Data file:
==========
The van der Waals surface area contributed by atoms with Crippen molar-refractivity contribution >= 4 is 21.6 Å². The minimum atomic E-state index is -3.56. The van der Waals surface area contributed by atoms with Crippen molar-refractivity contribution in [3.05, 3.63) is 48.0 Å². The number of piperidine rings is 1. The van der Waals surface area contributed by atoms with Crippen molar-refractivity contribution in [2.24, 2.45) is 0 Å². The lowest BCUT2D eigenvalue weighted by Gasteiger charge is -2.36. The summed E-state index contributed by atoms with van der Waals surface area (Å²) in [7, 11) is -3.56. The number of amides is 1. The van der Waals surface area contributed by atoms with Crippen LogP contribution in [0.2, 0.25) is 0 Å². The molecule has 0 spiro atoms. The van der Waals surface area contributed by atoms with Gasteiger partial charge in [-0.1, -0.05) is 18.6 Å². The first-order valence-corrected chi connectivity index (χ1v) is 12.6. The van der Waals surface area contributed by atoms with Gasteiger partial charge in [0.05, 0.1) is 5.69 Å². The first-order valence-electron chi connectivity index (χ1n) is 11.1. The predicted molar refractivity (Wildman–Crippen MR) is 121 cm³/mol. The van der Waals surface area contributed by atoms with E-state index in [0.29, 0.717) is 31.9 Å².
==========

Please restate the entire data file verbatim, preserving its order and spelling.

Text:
The van der Waals surface area contributed by atoms with Crippen molar-refractivity contribution >= 4 is 21.6 Å². The minimum atomic E-state index is -3.56. The van der Waals surface area contributed by atoms with Crippen molar-refractivity contribution in [3.05, 3.63) is 48.0 Å². The number of piperidine rings is 1. The van der Waals surface area contributed by atoms with Crippen molar-refractivity contribution in [2.24, 2.45) is 0 Å². The lowest BCUT2D eigenvalue weighted by Gasteiger charge is -2.36. The summed E-state index contributed by atoms with van der Waals surface area (Å²) in [7, 11) is -3.56. The number of amides is 1. The van der Waals surface area contributed by atoms with Crippen LogP contribution in [0.2, 0.25) is 0 Å². The molecule has 0 spiro atoms. The van der Waals surface area contributed by atoms with Gasteiger partial charge in [-0.1, -0.05) is 18.6 Å². The first-order valence-corrected chi connectivity index (χ1v) is 12.6. The van der Waals surface area contributed by atoms with Gasteiger partial charge in [0.05, 0.1) is 5.69 Å². The first-order valence-electron chi connectivity index (χ1n) is 11.1. The predicted molar refractivity (Wildman–Crippen MR) is 121 cm³/mol. The van der Waals surface area contributed by atoms with E-state index in [0.29, 0.717) is 31.9 Å².